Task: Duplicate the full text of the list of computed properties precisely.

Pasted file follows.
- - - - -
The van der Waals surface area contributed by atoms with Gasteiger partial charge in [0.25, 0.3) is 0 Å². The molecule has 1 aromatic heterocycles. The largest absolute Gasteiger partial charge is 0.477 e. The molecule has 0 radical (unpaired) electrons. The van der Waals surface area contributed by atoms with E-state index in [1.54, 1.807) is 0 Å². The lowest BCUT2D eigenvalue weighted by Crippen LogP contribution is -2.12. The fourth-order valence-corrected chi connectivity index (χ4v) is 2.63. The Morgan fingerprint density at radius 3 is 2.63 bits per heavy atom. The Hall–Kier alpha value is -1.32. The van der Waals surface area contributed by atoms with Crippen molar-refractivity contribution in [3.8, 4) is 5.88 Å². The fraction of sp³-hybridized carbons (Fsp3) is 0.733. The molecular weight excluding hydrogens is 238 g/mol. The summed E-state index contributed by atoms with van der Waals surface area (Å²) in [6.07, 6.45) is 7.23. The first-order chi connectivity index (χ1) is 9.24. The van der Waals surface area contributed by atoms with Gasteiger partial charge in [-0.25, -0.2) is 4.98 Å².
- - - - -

The van der Waals surface area contributed by atoms with Gasteiger partial charge in [0.25, 0.3) is 0 Å². The molecule has 1 aromatic heterocycles. The largest absolute Gasteiger partial charge is 0.477 e. The molecule has 0 radical (unpaired) electrons. The van der Waals surface area contributed by atoms with E-state index in [1.54, 1.807) is 0 Å². The lowest BCUT2D eigenvalue weighted by Crippen LogP contribution is -2.12. The fourth-order valence-corrected chi connectivity index (χ4v) is 2.63. The Morgan fingerprint density at radius 3 is 2.63 bits per heavy atom. The Hall–Kier alpha value is -1.32. The van der Waals surface area contributed by atoms with Crippen molar-refractivity contribution in [3.8, 4) is 5.88 Å². The fraction of sp³-hybridized carbons (Fsp3) is 0.733. The molecular weight excluding hydrogens is 238 g/mol. The summed E-state index contributed by atoms with van der Waals surface area (Å²) in [6.07, 6.45) is 7.23. The first-order chi connectivity index (χ1) is 9.24. The van der Waals surface area contributed by atoms with Gasteiger partial charge in [-0.25, -0.2) is 4.98 Å².